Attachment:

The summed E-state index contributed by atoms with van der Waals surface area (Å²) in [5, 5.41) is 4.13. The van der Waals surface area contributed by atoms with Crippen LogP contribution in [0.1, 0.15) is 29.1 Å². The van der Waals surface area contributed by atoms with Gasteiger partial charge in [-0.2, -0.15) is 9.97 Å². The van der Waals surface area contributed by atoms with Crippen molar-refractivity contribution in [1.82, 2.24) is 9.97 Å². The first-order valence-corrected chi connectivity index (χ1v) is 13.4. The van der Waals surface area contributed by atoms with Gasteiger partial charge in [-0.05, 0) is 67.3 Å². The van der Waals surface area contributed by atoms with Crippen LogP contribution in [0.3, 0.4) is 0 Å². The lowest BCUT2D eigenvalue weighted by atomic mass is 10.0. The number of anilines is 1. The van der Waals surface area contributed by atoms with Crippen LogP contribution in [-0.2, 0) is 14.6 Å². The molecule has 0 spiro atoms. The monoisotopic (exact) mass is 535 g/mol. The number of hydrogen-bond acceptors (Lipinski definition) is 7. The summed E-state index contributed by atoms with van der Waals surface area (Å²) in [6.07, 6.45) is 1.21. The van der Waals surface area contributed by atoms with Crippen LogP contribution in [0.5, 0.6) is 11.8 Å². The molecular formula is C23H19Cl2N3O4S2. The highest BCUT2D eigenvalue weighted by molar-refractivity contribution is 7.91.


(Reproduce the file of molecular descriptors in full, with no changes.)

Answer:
The summed E-state index contributed by atoms with van der Waals surface area (Å²) in [5, 5.41) is 4.13. The van der Waals surface area contributed by atoms with Crippen LogP contribution in [0.1, 0.15) is 29.1 Å². The van der Waals surface area contributed by atoms with Gasteiger partial charge in [-0.2, -0.15) is 9.97 Å². The van der Waals surface area contributed by atoms with Crippen molar-refractivity contribution in [1.82, 2.24) is 9.97 Å². The first-order valence-corrected chi connectivity index (χ1v) is 13.4. The van der Waals surface area contributed by atoms with Gasteiger partial charge in [-0.05, 0) is 67.3 Å². The van der Waals surface area contributed by atoms with Crippen LogP contribution in [0.3, 0.4) is 0 Å². The lowest BCUT2D eigenvalue weighted by atomic mass is 10.0. The number of anilines is 1. The van der Waals surface area contributed by atoms with Crippen LogP contribution in [-0.2, 0) is 14.6 Å². The molecule has 0 spiro atoms. The monoisotopic (exact) mass is 535 g/mol. The number of hydrogen-bond acceptors (Lipinski definition) is 7. The summed E-state index contributed by atoms with van der Waals surface area (Å²) in [6.07, 6.45) is 1.21. The van der Waals surface area contributed by atoms with Crippen LogP contribution in [0.5, 0.6) is 11.8 Å². The molecular formula is C23H19Cl2N3O4S2. The highest BCUT2D eigenvalue weighted by molar-refractivity contribution is 7.91.